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mariomintchev
 3 years ago
i need help with #17
mariomintchev
 3 years ago
i need help with #17

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mariomintchev
 3 years ago
Best ResponseYou've already chosen the best response.0i know the chain rule is used

TuringTest
 3 years ago
Best ResponseYou've already chosen the best response.3not really, it should just be a usub\[u=t+4\]\[du=dt\]

mariomintchev
 3 years ago
Best ResponseYou've already chosen the best response.0i need more help than that

TuringTest
 3 years ago
Best ResponseYou've already chosen the best response.3well if you use that sub what does this integral become\[\int_{0}^{x}\sqrt{t+4}dt\]?write it in terms of u

mariomintchev
 3 years ago
Best ResponseYou've already chosen the best response.0yeah im stuck at 1/2(t+4)^(1/2)

TuringTest
 3 years ago
Best ResponseYou've already chosen the best response.3you took the derivative or something...

TuringTest
 3 years ago
Best ResponseYou've already chosen the best response.3we are integrating here, that's the opposite

mariomintchev
 3 years ago
Best ResponseYou've already chosen the best response.0that response was to whoever said use the power rule... they deleted their comment

TuringTest
 3 years ago
Best ResponseYou've already chosen the best response.3they just didn't quite understand your question I think \[\int_{0}^{x}\sqrt{t+4}dt\]\[u=t+4\implies du=dt\]now rewrite the integral in terms of u

mariomintchev
 3 years ago
Best ResponseYou've already chosen the best response.0im not sure how to do that

TuringTest
 3 years ago
Best ResponseYou've already chosen the best response.3\[\int_{0}^{x}\sqrt{t+4}dt\]\[u=t+4\implies du=dt\]so our integral (indefinite for the time being) is now\[\int\sqrt udu\]which you should be able to integrate

TuringTest
 3 years ago
Best ResponseYou've already chosen the best response.3notice we put the \(u\) where the \(t+4\) was and the \(du\)0 where the \(dt\) was. that's the essence of how a usub in integration works

mariomintchev
 3 years ago
Best ResponseYou've already chosen the best response.0the only part im not sure how to get is the  16 / 3

TuringTest
 3 years ago
Best ResponseYou've already chosen the best response.3what do you get after integrating?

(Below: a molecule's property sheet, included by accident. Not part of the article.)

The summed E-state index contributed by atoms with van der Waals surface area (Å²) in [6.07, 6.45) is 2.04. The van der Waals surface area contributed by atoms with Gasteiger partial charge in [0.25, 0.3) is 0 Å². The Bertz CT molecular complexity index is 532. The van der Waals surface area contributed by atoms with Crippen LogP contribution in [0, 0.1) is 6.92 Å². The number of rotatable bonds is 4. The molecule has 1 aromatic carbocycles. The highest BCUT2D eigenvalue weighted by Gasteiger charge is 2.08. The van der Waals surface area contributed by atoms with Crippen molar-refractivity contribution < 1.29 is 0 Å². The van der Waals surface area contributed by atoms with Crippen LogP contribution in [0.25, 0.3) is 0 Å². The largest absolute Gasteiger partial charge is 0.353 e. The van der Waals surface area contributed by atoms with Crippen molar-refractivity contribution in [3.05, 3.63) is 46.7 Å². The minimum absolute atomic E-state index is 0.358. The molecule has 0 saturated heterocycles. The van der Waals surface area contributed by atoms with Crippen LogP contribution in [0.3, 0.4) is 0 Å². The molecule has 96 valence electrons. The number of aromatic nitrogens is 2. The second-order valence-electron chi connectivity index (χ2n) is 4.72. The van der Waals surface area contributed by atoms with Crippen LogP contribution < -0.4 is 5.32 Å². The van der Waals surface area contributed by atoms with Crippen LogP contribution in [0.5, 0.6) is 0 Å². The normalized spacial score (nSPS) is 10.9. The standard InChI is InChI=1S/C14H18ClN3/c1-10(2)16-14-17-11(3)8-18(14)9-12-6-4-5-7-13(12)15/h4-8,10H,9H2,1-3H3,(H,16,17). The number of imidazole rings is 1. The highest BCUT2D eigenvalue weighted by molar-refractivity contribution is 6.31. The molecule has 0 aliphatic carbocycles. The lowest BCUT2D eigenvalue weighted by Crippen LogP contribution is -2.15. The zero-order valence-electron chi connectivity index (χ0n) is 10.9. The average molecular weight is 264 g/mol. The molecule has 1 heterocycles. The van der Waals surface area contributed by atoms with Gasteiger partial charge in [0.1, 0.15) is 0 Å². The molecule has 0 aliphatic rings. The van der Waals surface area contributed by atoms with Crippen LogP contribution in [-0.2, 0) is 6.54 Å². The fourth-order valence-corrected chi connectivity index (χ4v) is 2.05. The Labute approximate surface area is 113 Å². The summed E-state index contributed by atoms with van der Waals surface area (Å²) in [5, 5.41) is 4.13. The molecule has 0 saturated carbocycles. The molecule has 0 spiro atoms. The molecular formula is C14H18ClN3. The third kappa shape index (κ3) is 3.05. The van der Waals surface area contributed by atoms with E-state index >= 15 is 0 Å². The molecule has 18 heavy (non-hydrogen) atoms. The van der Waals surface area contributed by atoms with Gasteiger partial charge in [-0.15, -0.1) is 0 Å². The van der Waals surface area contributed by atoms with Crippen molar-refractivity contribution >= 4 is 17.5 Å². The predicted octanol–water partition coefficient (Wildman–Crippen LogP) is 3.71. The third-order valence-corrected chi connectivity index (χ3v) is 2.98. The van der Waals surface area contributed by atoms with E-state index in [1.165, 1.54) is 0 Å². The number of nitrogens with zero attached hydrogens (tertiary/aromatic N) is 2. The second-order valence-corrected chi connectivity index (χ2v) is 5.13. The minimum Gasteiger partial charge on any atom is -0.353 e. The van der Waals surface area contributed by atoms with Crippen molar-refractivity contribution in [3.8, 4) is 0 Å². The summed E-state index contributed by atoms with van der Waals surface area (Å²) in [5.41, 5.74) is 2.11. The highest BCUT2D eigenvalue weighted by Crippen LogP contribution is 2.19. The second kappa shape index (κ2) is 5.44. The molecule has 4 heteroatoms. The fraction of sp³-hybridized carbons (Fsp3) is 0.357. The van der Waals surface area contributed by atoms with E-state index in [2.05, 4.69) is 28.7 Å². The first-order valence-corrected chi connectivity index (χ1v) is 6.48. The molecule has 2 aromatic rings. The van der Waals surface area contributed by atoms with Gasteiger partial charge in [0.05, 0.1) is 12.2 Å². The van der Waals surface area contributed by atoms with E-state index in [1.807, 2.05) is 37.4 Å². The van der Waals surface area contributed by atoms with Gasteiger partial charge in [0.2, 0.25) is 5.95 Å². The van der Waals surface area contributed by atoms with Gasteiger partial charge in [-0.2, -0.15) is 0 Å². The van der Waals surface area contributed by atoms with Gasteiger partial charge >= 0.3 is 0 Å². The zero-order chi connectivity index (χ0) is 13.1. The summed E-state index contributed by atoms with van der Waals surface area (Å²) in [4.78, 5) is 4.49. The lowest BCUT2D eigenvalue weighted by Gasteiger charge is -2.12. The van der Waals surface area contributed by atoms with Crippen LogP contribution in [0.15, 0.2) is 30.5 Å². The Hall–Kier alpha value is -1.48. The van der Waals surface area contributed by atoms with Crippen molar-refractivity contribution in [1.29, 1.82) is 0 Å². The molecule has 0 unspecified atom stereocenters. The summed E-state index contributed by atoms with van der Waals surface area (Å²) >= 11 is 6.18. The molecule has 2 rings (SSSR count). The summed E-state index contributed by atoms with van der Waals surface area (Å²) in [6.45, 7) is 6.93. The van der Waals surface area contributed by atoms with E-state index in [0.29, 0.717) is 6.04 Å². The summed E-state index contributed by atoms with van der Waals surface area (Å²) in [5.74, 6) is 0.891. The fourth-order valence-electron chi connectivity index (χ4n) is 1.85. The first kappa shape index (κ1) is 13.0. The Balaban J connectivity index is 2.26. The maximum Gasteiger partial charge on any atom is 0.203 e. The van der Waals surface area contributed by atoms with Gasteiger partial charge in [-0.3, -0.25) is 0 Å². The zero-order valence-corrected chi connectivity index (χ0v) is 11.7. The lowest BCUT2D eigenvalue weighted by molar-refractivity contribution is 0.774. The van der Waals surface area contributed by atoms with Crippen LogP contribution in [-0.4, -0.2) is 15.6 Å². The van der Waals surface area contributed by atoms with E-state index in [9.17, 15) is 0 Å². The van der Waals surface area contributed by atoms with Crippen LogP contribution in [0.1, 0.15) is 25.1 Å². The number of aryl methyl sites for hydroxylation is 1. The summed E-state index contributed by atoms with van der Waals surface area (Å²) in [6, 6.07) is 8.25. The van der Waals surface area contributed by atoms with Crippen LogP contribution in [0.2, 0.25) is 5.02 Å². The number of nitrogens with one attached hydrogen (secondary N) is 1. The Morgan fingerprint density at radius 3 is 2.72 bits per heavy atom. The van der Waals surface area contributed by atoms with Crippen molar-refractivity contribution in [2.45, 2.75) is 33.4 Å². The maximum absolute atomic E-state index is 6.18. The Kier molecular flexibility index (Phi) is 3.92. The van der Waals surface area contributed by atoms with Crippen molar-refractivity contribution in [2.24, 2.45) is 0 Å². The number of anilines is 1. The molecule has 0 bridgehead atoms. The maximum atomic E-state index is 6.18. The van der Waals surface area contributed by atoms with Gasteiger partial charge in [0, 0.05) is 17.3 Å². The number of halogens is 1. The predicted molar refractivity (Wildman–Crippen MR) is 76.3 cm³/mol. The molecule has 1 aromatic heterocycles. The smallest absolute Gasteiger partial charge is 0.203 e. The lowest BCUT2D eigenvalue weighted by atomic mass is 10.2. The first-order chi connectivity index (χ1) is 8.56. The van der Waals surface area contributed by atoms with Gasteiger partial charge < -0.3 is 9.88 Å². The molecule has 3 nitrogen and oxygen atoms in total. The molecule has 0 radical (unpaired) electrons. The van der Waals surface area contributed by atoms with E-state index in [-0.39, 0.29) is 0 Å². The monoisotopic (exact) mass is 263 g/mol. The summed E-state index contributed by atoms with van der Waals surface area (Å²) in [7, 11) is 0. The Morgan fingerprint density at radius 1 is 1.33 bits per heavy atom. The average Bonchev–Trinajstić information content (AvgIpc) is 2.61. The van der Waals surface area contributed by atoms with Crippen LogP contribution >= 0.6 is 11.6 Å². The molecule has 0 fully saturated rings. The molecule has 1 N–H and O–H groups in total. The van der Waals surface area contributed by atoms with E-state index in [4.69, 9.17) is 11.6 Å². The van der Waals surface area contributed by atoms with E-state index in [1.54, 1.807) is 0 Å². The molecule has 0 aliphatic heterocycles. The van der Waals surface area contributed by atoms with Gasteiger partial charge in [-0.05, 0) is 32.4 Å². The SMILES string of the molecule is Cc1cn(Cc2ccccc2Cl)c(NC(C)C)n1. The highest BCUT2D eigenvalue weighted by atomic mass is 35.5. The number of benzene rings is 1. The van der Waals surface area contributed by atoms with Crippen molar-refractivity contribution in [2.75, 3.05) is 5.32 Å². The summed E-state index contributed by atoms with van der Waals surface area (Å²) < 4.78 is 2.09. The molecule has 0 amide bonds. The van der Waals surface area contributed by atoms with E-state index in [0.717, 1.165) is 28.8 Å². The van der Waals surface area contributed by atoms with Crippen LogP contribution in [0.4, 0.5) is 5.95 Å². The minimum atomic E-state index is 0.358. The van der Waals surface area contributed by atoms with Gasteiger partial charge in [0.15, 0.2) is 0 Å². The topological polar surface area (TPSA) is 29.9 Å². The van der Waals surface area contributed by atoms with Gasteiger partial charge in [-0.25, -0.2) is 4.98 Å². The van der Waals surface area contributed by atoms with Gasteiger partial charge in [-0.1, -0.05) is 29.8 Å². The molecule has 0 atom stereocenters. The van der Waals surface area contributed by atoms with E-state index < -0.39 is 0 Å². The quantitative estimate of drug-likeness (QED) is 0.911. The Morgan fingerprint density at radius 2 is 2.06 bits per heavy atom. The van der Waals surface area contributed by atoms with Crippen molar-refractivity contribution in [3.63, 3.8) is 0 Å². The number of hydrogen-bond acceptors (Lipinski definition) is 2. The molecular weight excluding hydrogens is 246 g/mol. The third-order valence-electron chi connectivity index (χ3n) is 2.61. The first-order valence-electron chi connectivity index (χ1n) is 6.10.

TuringTest
 3 years ago
Best ResponseYou've already chosen the best response.3after integrating you get ________ evaluated from __ to __ fill in the blanks

TuringTest
 3 years ago
Best ResponseYou've already chosen the best response.3not quite... would it help you if I reminded you that we can rewrite this as\[\int u^{1/2}du\]??

TuringTest
 3 years ago
Best ResponseYou've already chosen the best response.3then you can use the power rule for \(integration\) (basically the opposite of the power rule for differentiation)

TuringTest
 3 years ago
Best ResponseYou've already chosen the best response.3which is\[\int x^ndx=\frac{x^{n+1}}{n+1}\]

mariomintchev
 3 years ago
Best ResponseYou've already chosen the best response.0can you solve the problem so i can see how its done? ill understand it better that way.

TuringTest
 3 years ago
Best ResponseYou've already chosen the best response.3I will try to guide you a little farther than I normally would, but I hope you don't ask the exact same question again later!

mariomintchev
 3 years ago
Best ResponseYou've already chosen the best response.0i try not to do that unless i forget a step or something

TuringTest
 3 years ago
Best ResponseYou've already chosen the best response.3\[\int_{0}^{x}\sqrt{t+4}dt\]\[u=t+4\implies du=dt\]so our integral (indefinite for the time being) is now\[\int\sqrt udu=\int u^{1/2}du=\frac23u^{3/2}\]now put it back in terms of t and put in the evaluation\[\int_{0}^{x}\sqrt{t+4}dt=\frac23(t+4)^{3/2}_{0}^{x}\]evaluate this \(carefully\). Now do you see where the last term comes from?

TuringTest
 3 years ago
Best ResponseYou've already chosen the best response.3\[\int_{0}^{x}\sqrt{t+4}dt\]\[u=t+4\implies du=dt\]so our integral (indefinite for the time being) is now\[\int\sqrt udu=\int u^{1/2}du=\frac23u^{3/2}\]now put it back in terms of t and put in the evaluation\[\int_{0}^{x}\sqrt{t+4}dt=\frac23(t+4)^{3/2}_{0}^{x}=\frac23(x+4)\frac23(0+4)^{3/2}\]\[=\frac23(x+4)\frac23(4)^{3/2}=\frac23(x+4)\frac23(8)=\frac23(x+4)\frac{16}3\]please don't ask me to give the final answer again, it's very buch not my style... I hope this makes sense to you after looking it over. Good luck!

mariomintchev
 3 years ago
Best ResponseYou've already chosen the best response.0i wont. thanks for your time/help!

TuringTest
 3 years ago
Best ResponseYou've already chosen the best response.3*typo above (I dropped the ^3/2 in the last few steps)\[\int_{0}^{x}\sqrt{t+4}dt\]\[u=t+4\implies du=dt\]so our integral (indefinite for the time being) is now\[\int\sqrt udu=\int u^{1/2}du=\frac23u^{3/2}\]now put it back in terms of t and put in the evaluation\[\int_{0}^{x}\sqrt{t+4}dt=\frac23(t+4)^{3/2}_{0}^{x}=\frac23(x+4)^{3/2}\frac23(0+4)^{3/2}\]\[=\frac23(x+4)^{3/2}\frac23(4)^{3/2}=\frac23(x+4)^{3/2}\frac23(8)=\frac23(x+4)^{3/2}\frac{16}3\]

mariomintchev
 3 years ago
Best ResponseYou've already chosen the best response.0ok i see what was done. thanks. :D
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